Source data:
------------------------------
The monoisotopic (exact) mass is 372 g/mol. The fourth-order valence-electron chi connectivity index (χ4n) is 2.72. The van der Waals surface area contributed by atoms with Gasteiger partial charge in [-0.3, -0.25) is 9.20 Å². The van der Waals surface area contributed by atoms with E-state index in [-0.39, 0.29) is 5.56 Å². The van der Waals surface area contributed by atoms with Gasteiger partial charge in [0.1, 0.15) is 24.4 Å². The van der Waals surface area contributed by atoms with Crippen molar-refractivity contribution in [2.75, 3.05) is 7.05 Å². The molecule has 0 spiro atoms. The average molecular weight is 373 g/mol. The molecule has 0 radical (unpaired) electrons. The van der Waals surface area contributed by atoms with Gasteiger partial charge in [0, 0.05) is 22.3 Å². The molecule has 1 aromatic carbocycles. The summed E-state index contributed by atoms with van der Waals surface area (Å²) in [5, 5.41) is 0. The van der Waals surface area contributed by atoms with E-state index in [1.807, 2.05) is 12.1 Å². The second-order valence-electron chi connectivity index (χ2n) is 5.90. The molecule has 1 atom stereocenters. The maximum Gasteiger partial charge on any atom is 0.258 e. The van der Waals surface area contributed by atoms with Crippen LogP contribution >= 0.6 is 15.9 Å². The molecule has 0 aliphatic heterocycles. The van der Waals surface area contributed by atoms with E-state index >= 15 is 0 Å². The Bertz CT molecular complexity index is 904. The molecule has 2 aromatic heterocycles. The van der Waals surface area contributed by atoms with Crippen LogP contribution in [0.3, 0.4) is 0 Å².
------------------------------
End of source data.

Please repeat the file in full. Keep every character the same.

The monoisotopic (exact) mass is 372 g/mol. The fourth-order valence-electron chi connectivity index (χ4n) is 2.72. The van der Waals surface area contributed by atoms with Gasteiger partial charge in [-0.3, -0.25) is 9.20 Å². The van der Waals surface area contributed by atoms with E-state index in [-0.39, 0.29) is 5.56 Å². The van der Waals surface area contributed by atoms with Gasteiger partial charge in [0.1, 0.15) is 24.4 Å². The van der Waals surface area contributed by atoms with Crippen molar-refractivity contribution in [2.75, 3.05) is 7.05 Å². The molecule has 0 spiro atoms. The average molecular weight is 373 g/mol. The molecule has 0 radical (unpaired) electrons. The van der Waals surface area contributed by atoms with Gasteiger partial charge in [0, 0.05) is 22.3 Å². The molecule has 1 aromatic carbocycles. The summed E-state index contributed by atoms with van der Waals surface area (Å²) in [5, 5.41) is 0. The van der Waals surface area contributed by atoms with E-state index in [1.807, 2.05) is 12.1 Å². The second-order valence-electron chi connectivity index (χ2n) is 5.90. The molecule has 1 atom stereocenters. The maximum Gasteiger partial charge on any atom is 0.258 e. The van der Waals surface area contributed by atoms with Crippen LogP contribution >= 0.6 is 15.9 Å². The molecule has 0 aliphatic heterocycles. The van der Waals surface area contributed by atoms with E-state index >= 15 is 0 Å². The Bertz CT molecular complexity index is 904. The molecule has 2 aromatic heterocycles. The van der Waals surface area contributed by atoms with Crippen LogP contribution in [0.3, 0.4) is 0 Å².